Defined Benefit  

FCA intervention sees 18 firms suspended

FCA intervention sees 18 firms suspended

The number of firms which voluntarily gave up their defined benefit (DB) pension transfer permissions has risen to 18 following a tighter stance from the regulator on firms in this field.

The Financial Conduct Authority (FCA) declined to name the companies in this group but they include the 10 firms involved in the British Steel Pension Scheme transfer debacle.

Some of these firms have already regained their permissions, such as County Capital Wealth Management, trading as Pension Review Service, and Mansion Park.

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During its supervisory work on British Steel earlier this year, the regulator had contacted 109 financial adviser firms, of which 66 were required to provide further information. It then drilled down further into the advice given by 21 firms.

From the 129 client files reviewed, 51 per cent of the advice given was suitable, the regulator found.

Mark Abley, managing director of Pension Review Service, told FTAdviser it was ‘business as usual’ for the firm now it has regained its permissions.

He said the firm had revamped its DB transfer process after explaining to the regulator the process it used advising those clients.

"I expect to hear back from the FCA in the future, as part of the normal supervision procedure," he said.

Mr Abley said the firm has also been able to renew its professional indemnity policy, despite concerns from other advisers operating in this market.

FTAdviser reported in July that advisers performing a high volume of DB pension transfers were having their level of PI insurance coverage reduced to £500,000, as insurers were wary of the risks involved in this type of business.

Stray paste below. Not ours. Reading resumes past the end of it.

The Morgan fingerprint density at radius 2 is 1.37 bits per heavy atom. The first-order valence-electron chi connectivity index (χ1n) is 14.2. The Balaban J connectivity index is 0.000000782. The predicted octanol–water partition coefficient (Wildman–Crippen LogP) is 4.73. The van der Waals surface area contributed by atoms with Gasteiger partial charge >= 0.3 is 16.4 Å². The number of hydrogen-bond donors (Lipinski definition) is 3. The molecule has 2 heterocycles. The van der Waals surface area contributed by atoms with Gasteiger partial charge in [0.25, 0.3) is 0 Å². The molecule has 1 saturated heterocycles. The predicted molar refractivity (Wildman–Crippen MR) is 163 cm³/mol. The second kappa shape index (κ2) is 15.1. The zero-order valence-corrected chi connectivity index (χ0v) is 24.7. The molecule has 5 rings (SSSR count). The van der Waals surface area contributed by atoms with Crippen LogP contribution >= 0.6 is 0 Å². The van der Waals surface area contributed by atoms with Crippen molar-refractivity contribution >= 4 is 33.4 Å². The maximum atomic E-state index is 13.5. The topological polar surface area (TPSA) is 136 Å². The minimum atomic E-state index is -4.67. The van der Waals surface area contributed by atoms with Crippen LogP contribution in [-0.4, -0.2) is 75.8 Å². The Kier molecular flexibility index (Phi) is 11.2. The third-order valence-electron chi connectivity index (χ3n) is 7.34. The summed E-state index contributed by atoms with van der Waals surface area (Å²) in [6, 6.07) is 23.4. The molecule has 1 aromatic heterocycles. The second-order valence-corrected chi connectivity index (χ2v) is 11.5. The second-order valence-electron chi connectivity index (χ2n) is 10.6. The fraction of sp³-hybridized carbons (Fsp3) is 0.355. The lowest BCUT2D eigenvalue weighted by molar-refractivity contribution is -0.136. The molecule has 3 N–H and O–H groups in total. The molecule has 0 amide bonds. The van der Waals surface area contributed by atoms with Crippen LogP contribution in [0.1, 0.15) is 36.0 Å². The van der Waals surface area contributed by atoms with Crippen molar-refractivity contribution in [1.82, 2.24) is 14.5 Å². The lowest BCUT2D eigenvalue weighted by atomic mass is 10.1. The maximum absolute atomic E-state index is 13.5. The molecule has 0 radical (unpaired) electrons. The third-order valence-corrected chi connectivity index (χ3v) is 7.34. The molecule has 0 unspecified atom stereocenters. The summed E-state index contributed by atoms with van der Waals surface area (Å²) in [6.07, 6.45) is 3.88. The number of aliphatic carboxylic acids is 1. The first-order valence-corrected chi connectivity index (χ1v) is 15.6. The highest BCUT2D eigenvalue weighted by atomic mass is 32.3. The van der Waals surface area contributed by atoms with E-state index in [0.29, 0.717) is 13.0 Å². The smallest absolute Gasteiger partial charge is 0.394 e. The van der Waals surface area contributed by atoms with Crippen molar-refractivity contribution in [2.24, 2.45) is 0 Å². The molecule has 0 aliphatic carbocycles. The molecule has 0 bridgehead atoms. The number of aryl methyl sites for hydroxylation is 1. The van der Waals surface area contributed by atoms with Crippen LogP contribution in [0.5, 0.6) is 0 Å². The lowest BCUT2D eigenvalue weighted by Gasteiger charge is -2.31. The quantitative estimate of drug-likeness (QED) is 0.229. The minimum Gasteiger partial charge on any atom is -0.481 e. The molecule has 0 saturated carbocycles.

Previously they would have had the full limit of PI insurance cover without any restrictions, of £1.75m.

Chris Webber, partner at law firm Squire Patton Boggs, told FTAdviser there had been an increase in the watchdog’s use of voluntary transfer permissions.

The FCA has been using this as "a tool to get people to stop taking on new pension business at least while an investigation goes through," he said.

Squire Patton Boggs is one of the FCA approved firms for carrying out skilled person reviews, which the regulator can appoint under section 166. These reviews are FCA-appointed but paid for by the firms themselves.

Mr Webber said: "The FCA has supervision teams going around and looking for issues, they use skilled person reviews as a way to do a deeper dive on some of those issues and then they have the enforcement process, when they feel it’s appropriate to sanction firms for the conduct.

"We're seeing quite a lot of activity in all parts of that life cycle."

Paul Anderson, also a partner at Squire Patton Boggs, warned another FCA focus was on the use of unregulated introducers.

He said: "The concern there is the IFA is making a rather large assumption that the person absolutely ought to have a DB pension transfer because they want tax-free cash.

"The FCA is concerned that IFAs aren't seeing the full suitability responsibility."